for a ˜ < 1.
If this monotonicity test is not ful¬lled, the iteration is terminated. Such
an example of an inexact Newton™s method is given in Table 8.1.
In order to avoid the termination of the method due to divergence, the
continuation methods have been developed. They attribute the problem
f (x) = 0 to a family of problems to provide successively good initial iter-
ates. The approach presented at the end of Section 8.3 for time-dependent
problems is similar to the continuation methods. Another approach (which
can be combined with the latter) modi¬es the (inexact) Newton™s method,
so that the range of convergence is enlarged: Applying the damped (inex-
act) Newton™s method means reducing the step length of x(k) to x(k+1) as
long as we observe a decrease conformable to the monotonicity test. One
strategy of damping, termed Armijo™s rule, is described in Table 8.2 and
replaces the steps (1), (5), and (6) in Table 8.1.
Thus damping Newton™s method means also a relaxation similar to
(5.30), where ω = »k is being adjusted to the iteration step as in (5.41).
In the formulation of Table 8.2 the iteration may eventually not terminate
if in (5) »k is successively reduced. This must be avoided in a practical
implementation of the method. But except for situations where divergence
is obvious, this situation will not appear, because we have the following
theorem:
358 8. Iterative Methods for Nonlinear Equations


Let additionally ±, β ∈ (0, 1) be given.
˜
δ (k,0) := 0 , i := 1 , »k := 1.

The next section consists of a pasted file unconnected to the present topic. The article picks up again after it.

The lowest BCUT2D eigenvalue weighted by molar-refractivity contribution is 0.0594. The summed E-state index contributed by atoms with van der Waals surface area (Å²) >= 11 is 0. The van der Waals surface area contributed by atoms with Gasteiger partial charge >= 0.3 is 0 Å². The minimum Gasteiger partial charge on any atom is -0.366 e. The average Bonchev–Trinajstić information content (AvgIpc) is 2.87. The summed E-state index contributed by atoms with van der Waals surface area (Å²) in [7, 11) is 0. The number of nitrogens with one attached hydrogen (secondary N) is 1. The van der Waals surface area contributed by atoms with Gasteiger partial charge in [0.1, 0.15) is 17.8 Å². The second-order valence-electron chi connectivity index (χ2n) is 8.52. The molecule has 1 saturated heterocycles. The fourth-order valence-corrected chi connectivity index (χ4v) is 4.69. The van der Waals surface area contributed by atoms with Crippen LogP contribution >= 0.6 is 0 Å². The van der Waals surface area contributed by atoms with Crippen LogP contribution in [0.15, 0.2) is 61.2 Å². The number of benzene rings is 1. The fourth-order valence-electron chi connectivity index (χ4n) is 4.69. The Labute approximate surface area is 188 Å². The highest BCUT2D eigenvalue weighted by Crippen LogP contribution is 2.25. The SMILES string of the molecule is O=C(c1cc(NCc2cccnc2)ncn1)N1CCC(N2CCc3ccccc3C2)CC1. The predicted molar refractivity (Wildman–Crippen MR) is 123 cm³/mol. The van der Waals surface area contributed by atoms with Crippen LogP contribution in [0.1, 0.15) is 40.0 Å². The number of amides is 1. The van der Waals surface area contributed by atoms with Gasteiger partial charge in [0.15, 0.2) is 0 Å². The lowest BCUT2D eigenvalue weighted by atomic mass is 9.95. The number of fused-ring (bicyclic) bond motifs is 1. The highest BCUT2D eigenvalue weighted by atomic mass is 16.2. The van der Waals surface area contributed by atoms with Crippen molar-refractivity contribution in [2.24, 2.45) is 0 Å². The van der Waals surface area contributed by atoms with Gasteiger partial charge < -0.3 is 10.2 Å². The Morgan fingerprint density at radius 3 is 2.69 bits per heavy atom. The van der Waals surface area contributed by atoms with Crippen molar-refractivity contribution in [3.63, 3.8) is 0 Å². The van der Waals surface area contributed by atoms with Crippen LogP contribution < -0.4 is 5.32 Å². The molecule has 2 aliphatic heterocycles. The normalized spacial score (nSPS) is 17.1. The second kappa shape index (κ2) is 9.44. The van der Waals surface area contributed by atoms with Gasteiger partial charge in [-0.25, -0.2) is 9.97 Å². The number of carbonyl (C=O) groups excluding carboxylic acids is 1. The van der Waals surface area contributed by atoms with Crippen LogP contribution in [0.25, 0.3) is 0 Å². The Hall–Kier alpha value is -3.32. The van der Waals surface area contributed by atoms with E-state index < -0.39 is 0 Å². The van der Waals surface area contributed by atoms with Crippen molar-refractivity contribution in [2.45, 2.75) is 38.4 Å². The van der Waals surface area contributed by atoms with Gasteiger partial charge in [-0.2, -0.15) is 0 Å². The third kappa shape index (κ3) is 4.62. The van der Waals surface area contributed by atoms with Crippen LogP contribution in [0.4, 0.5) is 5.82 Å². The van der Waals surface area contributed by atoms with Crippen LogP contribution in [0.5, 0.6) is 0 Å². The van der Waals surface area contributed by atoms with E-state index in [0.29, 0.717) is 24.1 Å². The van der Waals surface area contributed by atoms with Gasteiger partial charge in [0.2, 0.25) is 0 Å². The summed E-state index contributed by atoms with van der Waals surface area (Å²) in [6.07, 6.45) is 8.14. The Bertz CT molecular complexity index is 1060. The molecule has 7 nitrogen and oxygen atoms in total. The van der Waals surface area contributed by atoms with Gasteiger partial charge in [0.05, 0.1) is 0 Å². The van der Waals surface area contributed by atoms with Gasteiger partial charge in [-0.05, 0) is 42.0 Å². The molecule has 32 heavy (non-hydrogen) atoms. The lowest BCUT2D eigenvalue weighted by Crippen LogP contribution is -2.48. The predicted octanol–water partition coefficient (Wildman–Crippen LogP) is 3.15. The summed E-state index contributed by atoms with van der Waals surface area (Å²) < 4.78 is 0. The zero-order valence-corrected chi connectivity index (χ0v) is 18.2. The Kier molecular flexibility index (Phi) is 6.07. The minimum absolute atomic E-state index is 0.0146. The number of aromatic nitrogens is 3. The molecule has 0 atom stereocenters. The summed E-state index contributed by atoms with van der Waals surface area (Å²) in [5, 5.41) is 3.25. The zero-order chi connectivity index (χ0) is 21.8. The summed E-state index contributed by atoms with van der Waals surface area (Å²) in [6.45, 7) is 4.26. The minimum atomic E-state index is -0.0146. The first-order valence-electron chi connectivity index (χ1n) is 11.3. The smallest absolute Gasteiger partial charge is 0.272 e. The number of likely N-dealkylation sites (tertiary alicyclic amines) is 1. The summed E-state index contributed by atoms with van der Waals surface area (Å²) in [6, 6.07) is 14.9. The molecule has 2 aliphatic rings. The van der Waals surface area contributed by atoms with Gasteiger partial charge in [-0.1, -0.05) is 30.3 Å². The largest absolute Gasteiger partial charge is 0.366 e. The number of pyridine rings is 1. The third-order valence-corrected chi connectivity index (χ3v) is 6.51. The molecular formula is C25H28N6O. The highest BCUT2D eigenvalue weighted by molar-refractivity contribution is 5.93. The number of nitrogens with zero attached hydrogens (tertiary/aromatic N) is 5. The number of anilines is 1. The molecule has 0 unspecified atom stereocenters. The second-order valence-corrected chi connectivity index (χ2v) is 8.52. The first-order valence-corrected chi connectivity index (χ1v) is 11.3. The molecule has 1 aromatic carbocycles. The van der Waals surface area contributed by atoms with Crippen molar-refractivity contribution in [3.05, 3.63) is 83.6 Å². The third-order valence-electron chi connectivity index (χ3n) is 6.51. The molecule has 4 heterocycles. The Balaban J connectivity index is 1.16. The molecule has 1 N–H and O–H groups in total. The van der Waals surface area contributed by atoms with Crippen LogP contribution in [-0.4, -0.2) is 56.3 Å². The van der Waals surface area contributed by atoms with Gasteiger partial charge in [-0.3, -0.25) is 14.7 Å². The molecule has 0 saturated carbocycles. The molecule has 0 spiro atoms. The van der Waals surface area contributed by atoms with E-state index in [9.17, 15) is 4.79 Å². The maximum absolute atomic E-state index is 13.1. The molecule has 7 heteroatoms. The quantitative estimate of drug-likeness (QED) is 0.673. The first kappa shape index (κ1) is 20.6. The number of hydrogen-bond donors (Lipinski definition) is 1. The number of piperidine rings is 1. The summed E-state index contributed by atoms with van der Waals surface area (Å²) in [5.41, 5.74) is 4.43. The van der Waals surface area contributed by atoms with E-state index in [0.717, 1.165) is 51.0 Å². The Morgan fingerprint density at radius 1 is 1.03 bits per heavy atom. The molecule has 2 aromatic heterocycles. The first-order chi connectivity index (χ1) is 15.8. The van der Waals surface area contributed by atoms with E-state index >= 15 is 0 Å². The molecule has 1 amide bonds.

(1)
˜
(5) If f (x(k) + »k δ (k) ) ≥ (1 ’ ±»k ) f (x(k) ) , set »k := β»k
and go to (5).
˜
x(k+1) := x(k) + »k δ (k) .
(6)

Table 8.2. Damped inexact Newton step according to Armijo™s rule.


Theorem 8.15 Let ±, β, γ > 0 exist such that conditions (i), (ii) of Theo-
rem 8.11 on k∈N Br (x(k) ) hold for the sequence (x(k) )k de¬ned according
to Table 8.2. Let ·k ¤ · for an · < 1 ’ ±.
¯ ¯
¯ ¯
= 0, there exists a » > 0 such that »k ≥ » for all k ∈ N. If
(0)
Then if f x
furthermore x(k) k is bounded, then there exists a zero x, satisfying (8.17)
¯
and
x(k) ’ x for k ’ ∞ .
¯
There exists a k0 ∈ N such that for k ≥ k0 the relation
»k = 1
holds.

2
Proof: See [22, pp. 139 ¬.].

We see that in the ¬nal stage of the iteration we again deal with the
(inexact) Newton™s method with the previously described behaviour of
convergence.
Finally, the following should be mentioned: The problem f (x) = 0 and
Newton™s method are a¬ne-invariant in the sense that a transition to
Af (x) = 0 with a nonsingular A ∈ Rm,m changes neither the problem
nor the iteration method, since
D(Af )(x)’1 Af (x) = Df (x)’1 f (x) .
Among the assumptions of Theorem 8.11, (8.14) is not a¬ne-invariant. A
possible alternative would be
Df (y)’1 (Df (x) ’ Df (y)) ¤ γ x ’ y ,
which ful¬ls the requirement. With the proof of Lemma 8.10 it follows that
γ
Df (y)’1 (f (x) ’ f (y) ’ Df (y)(x ’ y)) ¤ x’y 2.
2
With this argument a similar variant of Theorem 8.11 can be proven.
8.2. Newton™s Method and Variants 359